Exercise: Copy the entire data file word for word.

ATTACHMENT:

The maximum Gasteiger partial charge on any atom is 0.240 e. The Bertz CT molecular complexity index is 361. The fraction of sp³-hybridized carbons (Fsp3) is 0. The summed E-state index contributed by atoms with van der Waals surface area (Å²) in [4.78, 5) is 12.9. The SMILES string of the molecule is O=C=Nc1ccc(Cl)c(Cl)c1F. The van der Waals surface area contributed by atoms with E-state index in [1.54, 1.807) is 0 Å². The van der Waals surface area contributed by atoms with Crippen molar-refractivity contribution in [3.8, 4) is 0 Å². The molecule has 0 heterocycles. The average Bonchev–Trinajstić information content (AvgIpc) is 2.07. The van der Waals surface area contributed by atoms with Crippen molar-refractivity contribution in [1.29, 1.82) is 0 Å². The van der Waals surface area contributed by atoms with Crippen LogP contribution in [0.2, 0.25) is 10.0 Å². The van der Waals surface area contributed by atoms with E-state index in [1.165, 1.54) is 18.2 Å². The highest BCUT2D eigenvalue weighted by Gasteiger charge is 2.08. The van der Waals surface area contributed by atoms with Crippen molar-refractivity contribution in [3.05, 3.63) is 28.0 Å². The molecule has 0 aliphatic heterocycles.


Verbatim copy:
The maximum Gasteiger partial charge on any atom is 0.240 e. The Bertz CT molecular complexity index is 361. The fraction of sp³-hybridized carbons (Fsp3) is 0. The summed E-state index contributed by atoms with van der Waals surface area (Å²) in [4.78, 5) is 12.9. The SMILES string of the molecule is O=C=Nc1ccc(Cl)c(Cl)c1F. The van der Waals surface area contributed by atoms with E-state index in [1.54, 1.807) is 0 Å². The van der Waals surface area contributed by atoms with Crippen molar-refractivity contribution in [3.8, 4) is 0 Å². The molecule has 0 heterocycles. The average Bonchev–Trinajstić information content (AvgIpc) is 2.07. The van der Waals surface area contributed by atoms with Crippen molar-refractivity contribution in [1.29, 1.82) is 0 Å². The van der Waals surface area contributed by atoms with Crippen LogP contribution in [0.2, 0.25) is 10.0 Å². The van der Waals surface area contributed by atoms with E-state index in [1.165, 1.54) is 18.2 Å². The highest BCUT2D eigenvalue weighted by Gasteiger charge is 2.08. The van der Waals surface area contributed by atoms with Crippen molar-refractivity contribution in [3.05, 3.63) is 28.0 Å². The molecule has 0 aliphatic heterocycles.